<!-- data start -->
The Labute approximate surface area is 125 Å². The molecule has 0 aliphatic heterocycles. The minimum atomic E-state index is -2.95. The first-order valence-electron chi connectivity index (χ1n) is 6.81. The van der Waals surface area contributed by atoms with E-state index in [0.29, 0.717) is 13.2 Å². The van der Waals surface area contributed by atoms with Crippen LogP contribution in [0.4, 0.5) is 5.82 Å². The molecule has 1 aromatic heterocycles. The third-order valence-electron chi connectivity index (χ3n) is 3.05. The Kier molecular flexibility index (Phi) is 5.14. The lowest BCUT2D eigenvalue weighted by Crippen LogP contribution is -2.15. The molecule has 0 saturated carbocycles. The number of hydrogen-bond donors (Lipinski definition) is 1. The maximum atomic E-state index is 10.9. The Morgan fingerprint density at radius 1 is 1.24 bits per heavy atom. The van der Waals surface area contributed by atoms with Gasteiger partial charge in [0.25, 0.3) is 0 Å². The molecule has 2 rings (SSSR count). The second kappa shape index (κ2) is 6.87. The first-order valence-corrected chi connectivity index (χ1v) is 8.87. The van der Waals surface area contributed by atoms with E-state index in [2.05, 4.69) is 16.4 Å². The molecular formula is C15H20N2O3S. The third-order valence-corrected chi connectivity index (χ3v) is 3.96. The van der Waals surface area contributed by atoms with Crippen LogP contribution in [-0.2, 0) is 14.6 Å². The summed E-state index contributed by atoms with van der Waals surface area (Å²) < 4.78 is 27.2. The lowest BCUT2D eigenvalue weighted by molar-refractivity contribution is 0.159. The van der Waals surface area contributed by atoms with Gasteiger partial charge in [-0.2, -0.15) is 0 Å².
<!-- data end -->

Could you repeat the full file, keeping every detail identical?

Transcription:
The Labute approximate surface area is 125 Å². The molecule has 0 aliphatic heterocycles. The minimum atomic E-state index is -2.95. The first-order valence-electron chi connectivity index (χ1n) is 6.81. The van der Waals surface area contributed by atoms with E-state index in [0.29, 0.717) is 13.2 Å². The van der Waals surface area contributed by atoms with Crippen LogP contribution in [0.4, 0.5) is 5.82 Å². The molecule has 1 aromatic heterocycles. The third-order valence-electron chi connectivity index (χ3n) is 3.05. The Kier molecular flexibility index (Phi) is 5.14. The lowest BCUT2D eigenvalue weighted by Crippen LogP contribution is -2.15. The molecule has 0 saturated carbocycles. The number of hydrogen-bond donors (Lipinski definition) is 1. The maximum atomic E-state index is 10.9. The Morgan fingerprint density at radius 1 is 1.24 bits per heavy atom. The van der Waals surface area contributed by atoms with Gasteiger partial charge in [0.25, 0.3) is 0 Å². The molecule has 2 rings (SSSR count). The second kappa shape index (κ2) is 6.87. The first-order valence-corrected chi connectivity index (χ1v) is 8.87. The van der Waals surface area contributed by atoms with E-state index in [2.05, 4.69) is 16.4 Å². The molecular formula is C15H20N2O3S. The third-order valence-corrected chi connectivity index (χ3v) is 3.96. The van der Waals surface area contributed by atoms with Crippen LogP contribution in [-0.2, 0) is 14.6 Å². The summed E-state index contributed by atoms with van der Waals surface area (Å²) < 4.78 is 27.2. The lowest BCUT2D eigenvalue weighted by molar-refractivity contribution is 0.159. The van der Waals surface area contributed by atoms with Gasteiger partial charge in [-0.2, -0.15) is 0 Å².